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History, Effects

Marijuana is the common name for the hemp plant Cannabis sativa. Hemp grows in tropical as well as temperate climates. The dried ground leaves, flowers, and stems of the plant have a long history for their use as drugs. It has been cultivated in different regions of the world throughout centuries for its fiber to produce linen, rope, canvas, and oil. It has also been used as a medicine to relieve symptoms of illness and as a euphoric to induce states of intoxication or elation. Throughout its long history, parts of the plants have been smoked, eaten, chewed, or brewed for its pharmacological effects on human biochemistry.

There are over 400 chemicals in cannabis. By the mid-1960s the main psychoactive chemical was identified as tetrahydrocannabinol, commonly referred to as THC. Since then, other psychoactive compounds have been isolated from the plant and are being studied for their biochemical effects.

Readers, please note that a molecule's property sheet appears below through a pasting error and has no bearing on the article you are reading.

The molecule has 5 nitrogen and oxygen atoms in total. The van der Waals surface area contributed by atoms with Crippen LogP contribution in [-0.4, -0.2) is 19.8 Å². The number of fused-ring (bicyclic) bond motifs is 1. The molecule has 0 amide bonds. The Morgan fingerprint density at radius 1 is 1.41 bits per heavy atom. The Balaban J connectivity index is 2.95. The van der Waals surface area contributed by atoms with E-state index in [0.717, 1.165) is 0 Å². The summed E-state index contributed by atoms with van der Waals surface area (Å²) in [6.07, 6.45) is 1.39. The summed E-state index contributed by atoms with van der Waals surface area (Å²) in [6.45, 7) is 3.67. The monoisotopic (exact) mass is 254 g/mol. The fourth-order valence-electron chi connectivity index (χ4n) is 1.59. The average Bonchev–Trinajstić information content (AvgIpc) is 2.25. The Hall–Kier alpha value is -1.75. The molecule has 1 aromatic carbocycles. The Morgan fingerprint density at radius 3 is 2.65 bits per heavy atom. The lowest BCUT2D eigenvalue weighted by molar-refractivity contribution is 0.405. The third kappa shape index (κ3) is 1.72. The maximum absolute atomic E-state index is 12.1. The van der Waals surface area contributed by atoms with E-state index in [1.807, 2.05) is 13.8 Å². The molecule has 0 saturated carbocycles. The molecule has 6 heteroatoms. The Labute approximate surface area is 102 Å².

The origin of the word marijuana is not known but it appears to be the Spanish name for Maria and Juana (Mary and Jane). The drug slang for marijuana includes such names as Mary Jane, pot, grass, tea, reefer (as a cigarette), and weed. In India it is called ghanja, dagga in South Africa, and Kef in Morocco. The potency of the psychoactive cannabinoids found in a marijuana plant varies depending on the locale from which the plant was derived and its genetic makeup.

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